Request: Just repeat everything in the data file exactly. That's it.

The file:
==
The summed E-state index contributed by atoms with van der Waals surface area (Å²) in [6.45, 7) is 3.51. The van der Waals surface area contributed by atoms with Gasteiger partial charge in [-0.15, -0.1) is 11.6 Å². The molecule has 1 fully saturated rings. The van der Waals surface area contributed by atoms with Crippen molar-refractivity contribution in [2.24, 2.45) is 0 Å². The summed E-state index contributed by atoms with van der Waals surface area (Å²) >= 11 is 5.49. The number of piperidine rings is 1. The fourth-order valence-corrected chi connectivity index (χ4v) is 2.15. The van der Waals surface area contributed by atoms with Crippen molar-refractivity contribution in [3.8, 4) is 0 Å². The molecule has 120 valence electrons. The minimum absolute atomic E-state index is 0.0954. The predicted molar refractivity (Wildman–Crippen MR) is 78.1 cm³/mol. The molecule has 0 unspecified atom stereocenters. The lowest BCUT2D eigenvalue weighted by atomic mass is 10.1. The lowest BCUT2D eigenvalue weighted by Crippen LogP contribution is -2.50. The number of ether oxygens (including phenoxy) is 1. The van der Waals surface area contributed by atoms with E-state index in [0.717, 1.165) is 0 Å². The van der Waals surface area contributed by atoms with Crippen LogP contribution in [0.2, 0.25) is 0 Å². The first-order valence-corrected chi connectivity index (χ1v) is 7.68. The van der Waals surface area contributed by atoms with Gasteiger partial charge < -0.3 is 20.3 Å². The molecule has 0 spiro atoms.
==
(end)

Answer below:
The summed E-state index contributed by atoms with van der Waals surface area (Å²) in [6.45, 7) is 3.51. The van der Waals surface area contributed by atoms with Gasteiger partial charge in [-0.15, -0.1) is 11.6 Å². The molecule has 1 fully saturated rings. The van der Waals surface area contributed by atoms with Crippen molar-refractivity contribution in [2.24, 2.45) is 0 Å². The summed E-state index contributed by atoms with van der Waals surface area (Å²) >= 11 is 5.49. The number of piperidine rings is 1. The fourth-order valence-corrected chi connectivity index (χ4v) is 2.15. The van der Waals surface area contributed by atoms with Crippen molar-refractivity contribution in [3.8, 4) is 0 Å². The molecule has 120 valence electrons. The minimum absolute atomic E-state index is 0.0954. The predicted molar refractivity (Wildman–Crippen MR) is 78.1 cm³/mol. The molecule has 0 unspecified atom stereocenters. The lowest BCUT2D eigenvalue weighted by atomic mass is 10.1. The lowest BCUT2D eigenvalue weighted by Crippen LogP contribution is -2.50. The number of ether oxygens (including phenoxy) is 1. The van der Waals surface area contributed by atoms with E-state index in [0.717, 1.165) is 0 Å². The van der Waals surface area contributed by atoms with Crippen LogP contribution in [0.2, 0.25) is 0 Å². The first-order valence-corrected chi connectivity index (χ1v) is 7.68. The van der Waals surface area contributed by atoms with Gasteiger partial charge < -0.3 is 20.3 Å². The molecule has 0 spiro atoms.